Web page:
Note the "If a court refuses", a conditional statement that implies that Bush has first gone to the court for approval of a warrant and that approval has not been given. Followed by another conditional statement, " and there is not sufficient time for the president to go to the court of review", then the president may act unilaterally. So Judge Kornblum's conditions under which Bush may spy without a warrant are first, the Executive branch must first go to the FISA court for a warrant, That warrant must be refused ( unlikely considering how accomodating the FISA court has been), then the President establishes that the need to perform this act of domestic spying is of such dire and urgent importance that there is not time to appeal the FISA court's ruling, he may act "unilatterally". So Hinrocket at Powerline, a lawyer I might add, apparently doesn't understand what the WT story says or is being deliberately misleading.
I didn't go to journalism school, but The WT piece isn't clear on this point,
The judges, however, said Mr. Bush's choice to ignore established law regarding foreign intelligence gathering was made "at his own peril," because ultimately he will have to answer to Congress and the Supreme Court if the surveillance was found not to be in the best interests of national security.
Brian DeBose of WT seems to be attributing Judge Baker's quote to the entire group of judges. Not having the whole transcript I can't say, but if every judge said that the executive ignores the laws passed by Congress at "its own peril", that would further erode the wing-nut blogs attempts to spin the WT story as favorable to their assertion that Bush's domestic warrantless spying is legal. One possibility is that all the judges nodded in agreement with Judge Baker.
Judge James Robertson, who had quit the FISA court over the fact that the FISA court was never even briefed about Bush's new program as reported in the NYT story,
In a March 23 letter in response to a query from Mr. Specter, the judge said he supported Mr. Specter's proposal "to give approval authority over the administration's electronic surveillance program" to the court.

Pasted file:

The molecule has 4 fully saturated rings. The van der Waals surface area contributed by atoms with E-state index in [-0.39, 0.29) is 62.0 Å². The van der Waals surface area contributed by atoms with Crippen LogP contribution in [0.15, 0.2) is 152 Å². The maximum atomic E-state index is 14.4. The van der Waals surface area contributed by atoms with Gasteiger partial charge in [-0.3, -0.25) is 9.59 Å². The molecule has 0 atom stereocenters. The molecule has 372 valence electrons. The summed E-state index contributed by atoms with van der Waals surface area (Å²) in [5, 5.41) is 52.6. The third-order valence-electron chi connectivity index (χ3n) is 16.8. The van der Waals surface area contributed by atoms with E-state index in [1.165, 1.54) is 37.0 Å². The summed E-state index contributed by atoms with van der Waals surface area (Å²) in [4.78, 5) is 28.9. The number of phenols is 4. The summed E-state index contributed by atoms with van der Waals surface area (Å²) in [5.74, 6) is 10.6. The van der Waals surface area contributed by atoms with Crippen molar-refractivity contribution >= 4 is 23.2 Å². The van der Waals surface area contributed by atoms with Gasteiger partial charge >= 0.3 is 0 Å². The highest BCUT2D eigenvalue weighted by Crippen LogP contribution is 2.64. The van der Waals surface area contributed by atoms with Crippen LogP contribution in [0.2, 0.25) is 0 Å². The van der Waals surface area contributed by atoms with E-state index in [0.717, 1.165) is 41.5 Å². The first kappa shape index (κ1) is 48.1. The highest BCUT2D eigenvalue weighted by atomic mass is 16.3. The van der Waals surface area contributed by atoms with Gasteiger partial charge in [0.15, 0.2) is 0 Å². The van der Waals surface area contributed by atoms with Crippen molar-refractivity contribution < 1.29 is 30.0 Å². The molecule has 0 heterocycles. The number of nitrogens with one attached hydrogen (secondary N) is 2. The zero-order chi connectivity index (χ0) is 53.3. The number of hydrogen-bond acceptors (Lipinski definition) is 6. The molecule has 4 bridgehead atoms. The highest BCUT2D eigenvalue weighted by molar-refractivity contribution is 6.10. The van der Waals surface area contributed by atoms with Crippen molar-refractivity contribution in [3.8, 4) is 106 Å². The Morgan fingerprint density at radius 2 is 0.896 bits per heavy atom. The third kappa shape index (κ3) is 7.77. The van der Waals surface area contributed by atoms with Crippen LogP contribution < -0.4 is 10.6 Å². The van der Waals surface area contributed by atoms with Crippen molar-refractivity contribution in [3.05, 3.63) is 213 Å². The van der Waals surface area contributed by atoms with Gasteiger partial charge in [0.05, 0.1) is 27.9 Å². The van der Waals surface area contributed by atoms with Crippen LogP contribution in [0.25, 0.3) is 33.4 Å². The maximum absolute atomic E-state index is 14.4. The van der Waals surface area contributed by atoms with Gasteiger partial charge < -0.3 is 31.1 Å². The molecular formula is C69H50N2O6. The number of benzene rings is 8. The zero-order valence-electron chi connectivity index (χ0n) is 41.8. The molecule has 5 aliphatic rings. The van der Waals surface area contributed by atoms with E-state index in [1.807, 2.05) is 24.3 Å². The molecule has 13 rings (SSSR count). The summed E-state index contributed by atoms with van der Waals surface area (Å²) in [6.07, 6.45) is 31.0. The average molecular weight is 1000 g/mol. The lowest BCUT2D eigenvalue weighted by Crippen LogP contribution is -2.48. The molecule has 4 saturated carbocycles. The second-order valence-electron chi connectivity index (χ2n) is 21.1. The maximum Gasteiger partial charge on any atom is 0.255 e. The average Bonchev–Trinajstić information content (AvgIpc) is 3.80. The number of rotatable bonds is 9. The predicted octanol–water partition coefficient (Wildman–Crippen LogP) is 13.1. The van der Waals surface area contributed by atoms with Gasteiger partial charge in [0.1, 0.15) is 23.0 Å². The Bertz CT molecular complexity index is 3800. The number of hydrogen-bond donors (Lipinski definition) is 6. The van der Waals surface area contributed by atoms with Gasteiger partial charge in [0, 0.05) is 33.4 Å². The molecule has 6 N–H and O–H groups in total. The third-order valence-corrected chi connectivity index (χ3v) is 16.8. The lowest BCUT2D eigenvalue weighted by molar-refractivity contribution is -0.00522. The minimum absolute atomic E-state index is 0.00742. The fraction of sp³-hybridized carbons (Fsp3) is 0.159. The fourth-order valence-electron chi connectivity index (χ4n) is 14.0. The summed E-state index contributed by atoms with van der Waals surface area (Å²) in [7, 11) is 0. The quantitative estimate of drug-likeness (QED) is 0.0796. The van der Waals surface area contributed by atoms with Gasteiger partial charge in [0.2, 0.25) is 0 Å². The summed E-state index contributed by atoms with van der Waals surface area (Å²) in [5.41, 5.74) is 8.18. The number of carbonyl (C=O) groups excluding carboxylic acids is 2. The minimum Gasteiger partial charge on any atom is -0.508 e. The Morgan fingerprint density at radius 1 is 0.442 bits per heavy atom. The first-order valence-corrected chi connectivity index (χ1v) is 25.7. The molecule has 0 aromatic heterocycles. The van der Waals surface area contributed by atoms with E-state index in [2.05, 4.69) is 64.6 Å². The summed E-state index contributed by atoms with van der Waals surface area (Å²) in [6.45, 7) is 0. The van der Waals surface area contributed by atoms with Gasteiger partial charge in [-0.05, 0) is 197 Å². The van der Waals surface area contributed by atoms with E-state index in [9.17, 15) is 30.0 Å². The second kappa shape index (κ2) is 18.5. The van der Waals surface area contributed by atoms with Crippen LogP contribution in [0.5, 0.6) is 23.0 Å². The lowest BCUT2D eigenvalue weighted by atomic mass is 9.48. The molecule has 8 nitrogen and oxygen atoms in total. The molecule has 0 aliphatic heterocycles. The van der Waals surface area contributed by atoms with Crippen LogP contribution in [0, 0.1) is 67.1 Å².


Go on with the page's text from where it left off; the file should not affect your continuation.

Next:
Then we have Senator Arlen Specter (R), Arlen Specter Fed Up With White House
But Specter said the White House "has an argument" that the program is legal, based on the president's inherent authority under Article Two of the Constitution — although Specter said he does not know enough about the program to make his own judgment.
"Their position is that the president has the inherent authority, and that's that," Specter said of the White House.
Specter it seems has the perception of how dangerous this circular reasoning is. If any program that this or any administration dreams up is deemed necessary for national security and any actions stemming from those programs are inherently legal because the president says they are, whether Congress has previously addressed the issue or not, then the president is not bound by any law because of his claim of inherent authority. If this is the case, why have a Congress, why have a Supreme Court. Finally, to wrap this up for the day, Jurist legal News and Research, gives their summary of today's (yeserday's at this point) Senate hearing, Federal judges support Specter surveillance supervision bill at hearing
The five, all former members of the FISA court, said they were unfamiliar with the latest NSA program, but insisted that the court has struck the correct balance between civil liberties and national security concerns since its establishment and would continue to do so.
The right-wing blogs have also been quick to jump on the assertion that previous administrations have used executive orders to bypass FISA law, This is simply not true, FISA has been amended by other administrations through Congress. Also note that there has been no constitutional challenges by the Bush administration or previous administrations. If the current administrations thinks that some implied authority exists for them to ignore laws that have been passed by Congress and followed by four other administrations, then out of respect for our constitutional framework and the rule of law, they need to make such a challenge rather then doing an end run around the law of the land. See Top 12 media myths and falsehoods on the Bush administration's spying scandal for more background on previous administrations.
For the last hour I've been asking him questions and telling him stories. I know he can hear me, but my voice is just background noise. He's concentrating on his own internal dialogue, debating whether he should live or die. I want to join that debate, but first I need an invitation.
from the novel SUSPECT Michael Robotham